It never occurred to anybody that not owning your recording copyright was terrible, especially as I produced everything and paid for everything - why did I not own the copyright? I had to prove that I did and I eventually got all my work back, which was fantastic. I thought, ‘I must be the only female from that era that owns her own stuff’. I was really quite proud of that.

By the time I started working with The Smiths, that was part of my raison d’être. I said to them, ‘I won’t work with you unless I own it’.

You found your way back to music a few years before you started working with The Smiths – how hard was it after such a long break?
Well, I didn’t find my own way back. People suddenly found out where I was and started phoning me. Chrissie Hynde got in touch and asked me would I come and do some stuff with her. I was so flattered because I thought everyone had forgotten about me. I wasn’t living in that environment anymore so it wasn’t in my expectations.

I know everybody else wants to jump up on stage but I’m not like that, I’m really not. I need huge amounts of encouragement to do that sort of stuff. Heaven 17 asked me to do some music with them and then Morrissey and Johnny [Marr] asked me to work with them. I always made the proviso that I had to own it.

Sandie Shaw

It was interesting because I was working with a group of people and I liked it not being the front person all the time. It’s very relaxing. After that I wrote an album myself, Hello Angel, which I think is my best work ever. I love it. I wrote the majority of the music on that and the songs.

Is there anyone you really rate at the moment on the songwriting side or are you just immersed in your own thing? What’s your relationship with music like these days?
I have to know loads of stuff because I keep meeting people. What I’ve learnt through being with the FAC is that I can’t be snobbish about music. Music is music and all artists are respect-worthy and it’s nothing to do with whether they’re to my taste or not.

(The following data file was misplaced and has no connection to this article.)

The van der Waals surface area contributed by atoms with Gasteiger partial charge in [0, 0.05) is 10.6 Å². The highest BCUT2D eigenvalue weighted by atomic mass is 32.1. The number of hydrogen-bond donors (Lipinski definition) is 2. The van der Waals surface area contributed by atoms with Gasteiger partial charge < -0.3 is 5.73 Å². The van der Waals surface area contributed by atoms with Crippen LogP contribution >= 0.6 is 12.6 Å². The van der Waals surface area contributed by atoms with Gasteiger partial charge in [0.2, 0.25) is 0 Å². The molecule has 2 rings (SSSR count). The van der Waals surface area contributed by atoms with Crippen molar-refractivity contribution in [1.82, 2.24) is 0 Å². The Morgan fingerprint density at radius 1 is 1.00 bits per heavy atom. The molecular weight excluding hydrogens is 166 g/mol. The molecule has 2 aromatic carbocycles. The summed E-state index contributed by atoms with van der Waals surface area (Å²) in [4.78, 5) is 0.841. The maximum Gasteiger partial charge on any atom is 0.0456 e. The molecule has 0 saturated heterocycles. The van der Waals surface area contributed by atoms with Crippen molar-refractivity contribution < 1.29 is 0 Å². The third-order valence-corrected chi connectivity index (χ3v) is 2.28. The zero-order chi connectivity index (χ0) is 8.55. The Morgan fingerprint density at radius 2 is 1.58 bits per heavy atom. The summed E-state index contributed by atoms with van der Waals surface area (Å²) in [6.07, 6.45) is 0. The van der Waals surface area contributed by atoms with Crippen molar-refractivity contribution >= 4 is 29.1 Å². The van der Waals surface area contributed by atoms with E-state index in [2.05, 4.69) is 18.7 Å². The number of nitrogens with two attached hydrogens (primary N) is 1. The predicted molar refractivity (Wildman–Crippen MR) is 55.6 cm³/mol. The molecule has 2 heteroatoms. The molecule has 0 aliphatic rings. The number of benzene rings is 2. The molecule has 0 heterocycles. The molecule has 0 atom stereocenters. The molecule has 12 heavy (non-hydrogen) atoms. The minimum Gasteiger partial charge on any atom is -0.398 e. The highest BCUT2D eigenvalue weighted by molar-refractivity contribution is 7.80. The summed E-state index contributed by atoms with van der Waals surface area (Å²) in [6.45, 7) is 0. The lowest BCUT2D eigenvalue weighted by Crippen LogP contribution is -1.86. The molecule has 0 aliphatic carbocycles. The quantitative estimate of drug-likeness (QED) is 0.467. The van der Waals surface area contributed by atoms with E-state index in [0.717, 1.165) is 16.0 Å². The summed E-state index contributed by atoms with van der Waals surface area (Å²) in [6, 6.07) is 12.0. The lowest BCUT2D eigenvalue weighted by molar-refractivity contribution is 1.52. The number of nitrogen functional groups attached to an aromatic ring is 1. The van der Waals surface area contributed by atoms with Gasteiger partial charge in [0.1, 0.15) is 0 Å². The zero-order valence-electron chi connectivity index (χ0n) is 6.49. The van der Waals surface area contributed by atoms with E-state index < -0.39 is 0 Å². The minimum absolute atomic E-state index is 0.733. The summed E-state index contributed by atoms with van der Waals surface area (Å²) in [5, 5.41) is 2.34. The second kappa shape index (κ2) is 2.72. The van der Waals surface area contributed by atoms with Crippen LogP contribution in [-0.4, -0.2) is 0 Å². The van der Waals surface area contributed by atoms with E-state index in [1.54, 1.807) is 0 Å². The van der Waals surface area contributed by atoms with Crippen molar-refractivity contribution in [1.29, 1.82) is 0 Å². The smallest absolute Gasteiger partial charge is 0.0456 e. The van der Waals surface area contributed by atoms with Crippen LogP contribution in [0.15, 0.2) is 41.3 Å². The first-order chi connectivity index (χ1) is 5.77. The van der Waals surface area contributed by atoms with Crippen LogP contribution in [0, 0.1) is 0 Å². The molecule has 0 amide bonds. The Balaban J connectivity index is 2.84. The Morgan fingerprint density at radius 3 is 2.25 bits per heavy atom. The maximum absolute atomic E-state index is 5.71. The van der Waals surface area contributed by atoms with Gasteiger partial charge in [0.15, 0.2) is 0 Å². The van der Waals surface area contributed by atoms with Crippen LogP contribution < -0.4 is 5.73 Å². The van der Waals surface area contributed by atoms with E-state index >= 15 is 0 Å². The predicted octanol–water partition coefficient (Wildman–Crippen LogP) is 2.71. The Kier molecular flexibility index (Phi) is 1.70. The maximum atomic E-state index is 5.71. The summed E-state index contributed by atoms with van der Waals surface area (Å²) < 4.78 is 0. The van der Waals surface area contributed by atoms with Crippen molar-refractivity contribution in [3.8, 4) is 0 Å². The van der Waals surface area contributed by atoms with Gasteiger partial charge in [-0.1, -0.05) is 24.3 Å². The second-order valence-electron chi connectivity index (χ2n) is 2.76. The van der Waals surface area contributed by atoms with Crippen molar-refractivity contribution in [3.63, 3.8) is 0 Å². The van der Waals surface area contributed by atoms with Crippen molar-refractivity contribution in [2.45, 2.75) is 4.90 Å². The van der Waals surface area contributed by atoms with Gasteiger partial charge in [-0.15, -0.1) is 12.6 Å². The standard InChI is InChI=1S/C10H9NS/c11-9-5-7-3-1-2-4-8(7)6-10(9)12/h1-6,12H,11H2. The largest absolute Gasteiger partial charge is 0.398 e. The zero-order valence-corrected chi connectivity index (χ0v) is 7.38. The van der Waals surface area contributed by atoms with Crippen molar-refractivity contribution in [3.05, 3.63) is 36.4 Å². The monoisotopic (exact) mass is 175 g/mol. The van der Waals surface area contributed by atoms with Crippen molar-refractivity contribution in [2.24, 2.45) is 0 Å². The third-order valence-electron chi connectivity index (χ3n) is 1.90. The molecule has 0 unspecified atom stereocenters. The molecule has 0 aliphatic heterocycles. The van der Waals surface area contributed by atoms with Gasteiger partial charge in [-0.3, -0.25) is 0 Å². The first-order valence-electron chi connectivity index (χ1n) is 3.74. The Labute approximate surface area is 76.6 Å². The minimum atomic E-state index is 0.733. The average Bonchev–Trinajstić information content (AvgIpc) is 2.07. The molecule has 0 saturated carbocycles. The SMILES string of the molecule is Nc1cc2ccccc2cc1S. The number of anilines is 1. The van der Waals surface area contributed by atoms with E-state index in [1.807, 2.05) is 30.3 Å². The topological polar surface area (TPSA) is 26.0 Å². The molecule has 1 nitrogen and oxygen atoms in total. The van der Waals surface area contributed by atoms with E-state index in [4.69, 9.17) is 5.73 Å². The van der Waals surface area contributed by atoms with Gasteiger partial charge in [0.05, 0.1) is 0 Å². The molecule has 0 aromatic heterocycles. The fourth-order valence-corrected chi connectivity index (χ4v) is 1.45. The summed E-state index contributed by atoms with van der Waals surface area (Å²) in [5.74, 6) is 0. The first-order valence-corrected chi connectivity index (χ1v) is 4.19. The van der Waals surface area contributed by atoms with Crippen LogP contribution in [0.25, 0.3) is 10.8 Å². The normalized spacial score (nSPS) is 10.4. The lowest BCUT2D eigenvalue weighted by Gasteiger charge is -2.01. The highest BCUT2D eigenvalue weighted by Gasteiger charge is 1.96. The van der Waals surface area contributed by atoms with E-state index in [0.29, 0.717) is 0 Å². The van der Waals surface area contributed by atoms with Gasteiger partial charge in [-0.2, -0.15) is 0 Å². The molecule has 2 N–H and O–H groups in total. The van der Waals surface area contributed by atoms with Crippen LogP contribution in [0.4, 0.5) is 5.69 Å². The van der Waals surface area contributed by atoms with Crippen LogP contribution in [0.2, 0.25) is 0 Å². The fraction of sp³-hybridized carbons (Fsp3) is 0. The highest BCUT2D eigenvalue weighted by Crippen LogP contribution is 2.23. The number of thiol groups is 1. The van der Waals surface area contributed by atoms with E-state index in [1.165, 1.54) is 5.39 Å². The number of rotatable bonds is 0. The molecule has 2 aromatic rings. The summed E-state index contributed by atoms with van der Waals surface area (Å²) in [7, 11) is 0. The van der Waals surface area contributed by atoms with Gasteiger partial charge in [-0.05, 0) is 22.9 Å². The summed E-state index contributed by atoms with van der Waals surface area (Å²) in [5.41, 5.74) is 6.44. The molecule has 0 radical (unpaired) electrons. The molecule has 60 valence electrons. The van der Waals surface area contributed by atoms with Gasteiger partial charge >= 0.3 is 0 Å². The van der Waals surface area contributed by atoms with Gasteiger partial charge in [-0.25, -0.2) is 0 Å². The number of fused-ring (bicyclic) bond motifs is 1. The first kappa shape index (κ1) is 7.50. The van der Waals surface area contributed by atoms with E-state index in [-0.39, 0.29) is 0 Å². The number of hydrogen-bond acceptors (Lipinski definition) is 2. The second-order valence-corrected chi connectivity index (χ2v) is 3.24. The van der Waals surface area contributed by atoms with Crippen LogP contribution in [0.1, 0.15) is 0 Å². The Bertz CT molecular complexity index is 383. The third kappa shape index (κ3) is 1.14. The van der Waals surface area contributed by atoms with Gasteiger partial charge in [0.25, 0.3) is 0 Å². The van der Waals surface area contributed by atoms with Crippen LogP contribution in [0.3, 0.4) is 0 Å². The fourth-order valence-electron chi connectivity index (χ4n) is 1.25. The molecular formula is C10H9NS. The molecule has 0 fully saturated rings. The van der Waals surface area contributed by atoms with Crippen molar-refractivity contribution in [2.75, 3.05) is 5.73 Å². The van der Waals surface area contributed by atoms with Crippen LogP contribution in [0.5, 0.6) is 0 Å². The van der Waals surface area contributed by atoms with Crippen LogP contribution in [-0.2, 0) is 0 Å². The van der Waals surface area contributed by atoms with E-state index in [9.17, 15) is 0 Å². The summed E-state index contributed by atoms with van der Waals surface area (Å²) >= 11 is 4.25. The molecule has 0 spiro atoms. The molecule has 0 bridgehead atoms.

How do you think the role for women in the industry has changed since you first started out?
Well, women rule now, don’t they? I remember a quote from Debbie Harry ages ago… someone asked her what she thought would be the new Elvis - the next big thing - and she said women. And I think that’s actually what’s happened. They’ve redefined music. I don’t think people like Ed Sheeran would be around if women hadn’t started doing the kind of songs they did. I think we’ve all become feminists, the men and the women.

What do you think about the fact that 87 percent of PRS for Music members are male and just 13 percent are female?
There might be fewer of us but we make more, we take more space up and I think we inspire more. I’m sure there are still jobs for the lads. But it’s always been really important to us at Featured Artist Coalition (FAC) to have a mixed board, not just of sexes but of age groups and genres.

What do you think is the biggest challenge for artists today?
My concern is that we don’t respect our work enough. Once you do that then everything else follows. If you lack respect for your music, then the people you do business with also lack respect and the people who hopefully buy it lack respect too.

For me, the concern has always been to take responsibility for your work, be proud of your work. If you’re not proud of it, you shouldn’t be doing it. We are able to actually reach people and articulate things in ways that no other art form can. We have a huge function in society and I’d like everybody to feel like that, to have a sense of pride that they’re involved in music.